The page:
Architecture is a Second Order Effect

Posted by Uncle Bob on 10/20/2007

We often argue that in order to achieve flexibility, maintainability, and reusability, it is important to have a good software architecture. This is certainly true. Without a well ordered architecture, software systems become masses of tangled modules and code. However, the effect of architecture on the ‘ilities is secondary to the effect that a good, fast, suite of tests has.

Why don’t we clean our code? When we see an ugly mass of code that we know is going to cause of problems, our first reaction is “This needs to be cleaned up.” Our second reaction is: “If I touch this code I’ll be spending the next two weeks trying to get it to work again.” We don’t clean code because we are afraid we’ll break it.

In this way bad code hooks itself into our systems and refuses to go away. Nothing stops clean code from going bad, but once it’s bad, we seldom have the time, energy, or nerve to clean it. In that sense, bad code is permanent.

What if you had a button? If you push this button a little light instantly turns red or green. Green means your system works. Red means it’s broken. If you had a button like this, you could make small changes to the system, and prove that they didn’t break anything. If you saw a batch of tangled messy code, you could start to clean it. You’d simply make a tiny improvement and then push the button. If the light was green you’d make the next tiny change, and the next, and the next.

I have a button like that! It’s called a test suite. I can run it any time I like, and within seconds it tells me, with very high certainty, that my system works.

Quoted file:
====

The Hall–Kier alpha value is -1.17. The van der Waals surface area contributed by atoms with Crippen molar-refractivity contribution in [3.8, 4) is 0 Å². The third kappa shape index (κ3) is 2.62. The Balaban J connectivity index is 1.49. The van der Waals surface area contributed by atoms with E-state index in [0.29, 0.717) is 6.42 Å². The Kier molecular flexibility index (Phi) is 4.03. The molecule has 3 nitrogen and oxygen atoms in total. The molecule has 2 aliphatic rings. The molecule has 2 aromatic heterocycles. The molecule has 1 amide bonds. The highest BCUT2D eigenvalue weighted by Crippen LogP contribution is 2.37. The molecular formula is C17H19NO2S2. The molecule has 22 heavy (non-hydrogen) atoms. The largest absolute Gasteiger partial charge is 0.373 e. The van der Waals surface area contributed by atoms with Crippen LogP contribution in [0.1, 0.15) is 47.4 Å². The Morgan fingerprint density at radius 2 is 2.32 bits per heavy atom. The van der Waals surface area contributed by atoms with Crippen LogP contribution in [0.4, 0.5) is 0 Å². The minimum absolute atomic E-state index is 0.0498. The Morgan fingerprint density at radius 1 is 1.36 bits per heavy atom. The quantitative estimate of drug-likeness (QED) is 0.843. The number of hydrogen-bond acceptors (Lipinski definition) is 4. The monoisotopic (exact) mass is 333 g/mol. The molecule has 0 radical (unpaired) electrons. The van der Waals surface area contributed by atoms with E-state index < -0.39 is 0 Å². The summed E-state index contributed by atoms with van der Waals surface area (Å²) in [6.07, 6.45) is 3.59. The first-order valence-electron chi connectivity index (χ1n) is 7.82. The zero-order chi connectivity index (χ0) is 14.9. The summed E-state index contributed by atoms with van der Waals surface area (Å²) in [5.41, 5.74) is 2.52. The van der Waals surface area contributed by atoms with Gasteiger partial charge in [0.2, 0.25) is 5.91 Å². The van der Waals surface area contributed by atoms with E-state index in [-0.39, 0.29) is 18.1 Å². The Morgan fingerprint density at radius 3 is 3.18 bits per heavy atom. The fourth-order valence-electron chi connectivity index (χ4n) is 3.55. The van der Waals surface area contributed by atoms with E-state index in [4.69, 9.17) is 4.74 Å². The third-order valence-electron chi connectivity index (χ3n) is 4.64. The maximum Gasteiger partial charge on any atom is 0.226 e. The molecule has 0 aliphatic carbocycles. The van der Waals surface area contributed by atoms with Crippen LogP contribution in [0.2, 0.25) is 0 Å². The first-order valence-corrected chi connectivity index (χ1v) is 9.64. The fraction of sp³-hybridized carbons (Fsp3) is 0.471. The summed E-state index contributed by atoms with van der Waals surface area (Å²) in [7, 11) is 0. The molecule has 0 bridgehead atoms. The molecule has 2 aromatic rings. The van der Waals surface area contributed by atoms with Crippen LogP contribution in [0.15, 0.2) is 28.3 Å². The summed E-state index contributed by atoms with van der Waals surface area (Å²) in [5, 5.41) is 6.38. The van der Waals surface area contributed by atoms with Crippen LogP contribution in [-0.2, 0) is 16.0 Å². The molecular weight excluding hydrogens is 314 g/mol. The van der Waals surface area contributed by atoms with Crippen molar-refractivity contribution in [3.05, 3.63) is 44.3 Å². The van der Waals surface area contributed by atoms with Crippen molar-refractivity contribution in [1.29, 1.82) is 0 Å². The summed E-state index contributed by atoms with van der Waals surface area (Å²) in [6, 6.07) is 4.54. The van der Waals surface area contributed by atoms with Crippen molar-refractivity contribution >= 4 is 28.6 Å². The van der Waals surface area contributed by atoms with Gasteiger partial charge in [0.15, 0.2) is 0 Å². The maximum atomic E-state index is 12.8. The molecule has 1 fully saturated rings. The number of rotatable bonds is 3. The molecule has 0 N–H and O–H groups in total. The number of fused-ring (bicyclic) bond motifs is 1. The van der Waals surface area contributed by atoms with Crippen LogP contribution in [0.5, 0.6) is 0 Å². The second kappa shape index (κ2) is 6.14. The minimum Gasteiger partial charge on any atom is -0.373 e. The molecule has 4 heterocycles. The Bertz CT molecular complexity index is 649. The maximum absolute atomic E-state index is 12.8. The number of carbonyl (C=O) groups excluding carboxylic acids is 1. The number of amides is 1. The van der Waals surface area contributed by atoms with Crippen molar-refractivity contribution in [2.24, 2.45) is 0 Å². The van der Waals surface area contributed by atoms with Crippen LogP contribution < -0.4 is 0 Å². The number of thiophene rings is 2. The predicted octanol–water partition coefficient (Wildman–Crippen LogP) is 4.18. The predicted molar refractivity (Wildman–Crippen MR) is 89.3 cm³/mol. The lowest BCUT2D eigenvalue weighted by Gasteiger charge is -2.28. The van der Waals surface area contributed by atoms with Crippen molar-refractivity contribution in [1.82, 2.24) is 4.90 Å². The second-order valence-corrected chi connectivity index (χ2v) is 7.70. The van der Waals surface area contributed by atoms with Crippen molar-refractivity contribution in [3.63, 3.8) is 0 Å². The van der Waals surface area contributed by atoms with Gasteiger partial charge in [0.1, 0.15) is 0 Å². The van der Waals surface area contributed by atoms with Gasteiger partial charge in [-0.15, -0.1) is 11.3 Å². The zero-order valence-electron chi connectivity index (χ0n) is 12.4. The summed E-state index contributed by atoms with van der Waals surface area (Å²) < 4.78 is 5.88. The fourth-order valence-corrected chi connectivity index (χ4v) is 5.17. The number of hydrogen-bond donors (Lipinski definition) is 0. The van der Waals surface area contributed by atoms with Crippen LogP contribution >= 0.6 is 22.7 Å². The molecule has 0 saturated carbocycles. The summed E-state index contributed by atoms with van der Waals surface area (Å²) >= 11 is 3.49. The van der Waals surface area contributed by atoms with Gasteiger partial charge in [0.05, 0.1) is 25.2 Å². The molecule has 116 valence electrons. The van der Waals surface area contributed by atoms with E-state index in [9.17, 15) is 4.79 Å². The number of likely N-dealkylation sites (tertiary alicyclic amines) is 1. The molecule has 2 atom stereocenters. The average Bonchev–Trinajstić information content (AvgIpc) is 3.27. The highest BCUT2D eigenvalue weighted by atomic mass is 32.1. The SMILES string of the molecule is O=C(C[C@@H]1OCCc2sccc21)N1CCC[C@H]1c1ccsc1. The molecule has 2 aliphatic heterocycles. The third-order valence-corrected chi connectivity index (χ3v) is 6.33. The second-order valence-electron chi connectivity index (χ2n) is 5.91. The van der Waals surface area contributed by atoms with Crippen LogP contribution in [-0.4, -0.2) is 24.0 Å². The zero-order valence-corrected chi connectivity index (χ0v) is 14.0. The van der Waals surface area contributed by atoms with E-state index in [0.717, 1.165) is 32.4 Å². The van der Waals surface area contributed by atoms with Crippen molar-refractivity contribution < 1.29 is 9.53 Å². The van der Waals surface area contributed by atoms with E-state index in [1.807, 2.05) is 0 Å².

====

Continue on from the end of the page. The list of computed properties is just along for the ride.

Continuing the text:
Of course, to be effective, that test suite has to cover all the code in the system. And, indeed, that’s what I have. My code coverage tools tell me that 89% of the 45,000 lines in my system are covered by my test suite. (89% is pretty good number given that my coverage tool counts un-executable lines like interfaces.)

Can I be absolutely sure that the green light means that the system works? Certainly not. But given the coverage of my test suite, I am reasonably sure that the changes I make are not introducing any bugs. And that reasonable surety is enough for me to be fearless about making changes.

This fearlessness is something that needs to be experienced to understand. I feel no reluctance at all about cleaning up the code in my system. I frequently take whole classes and restructure them. I change the names of classes, variables, and functions on a whim. I extract super-classes and derivatives any time I like.

In short, the test suite makes it easy to make changes to my code. It makes my code flexible and easy to maintain.

So does my architecture of course. The design and structure of my system is very easy to deal with, and allows me to make changes without undue impact. The reason my architecture is so friendly, is that I’ve been fearless about changing it. And that’s because I have a test suite that runs in seconds, and that I trust!

So the clean architecture of my system is a result of on-going efforts supported by the test suite. I can keep the architecture clean and relevant because I have tests. I can improve the architecture when I see a better approach because I have tests. It is the tests that enable architectural improvement.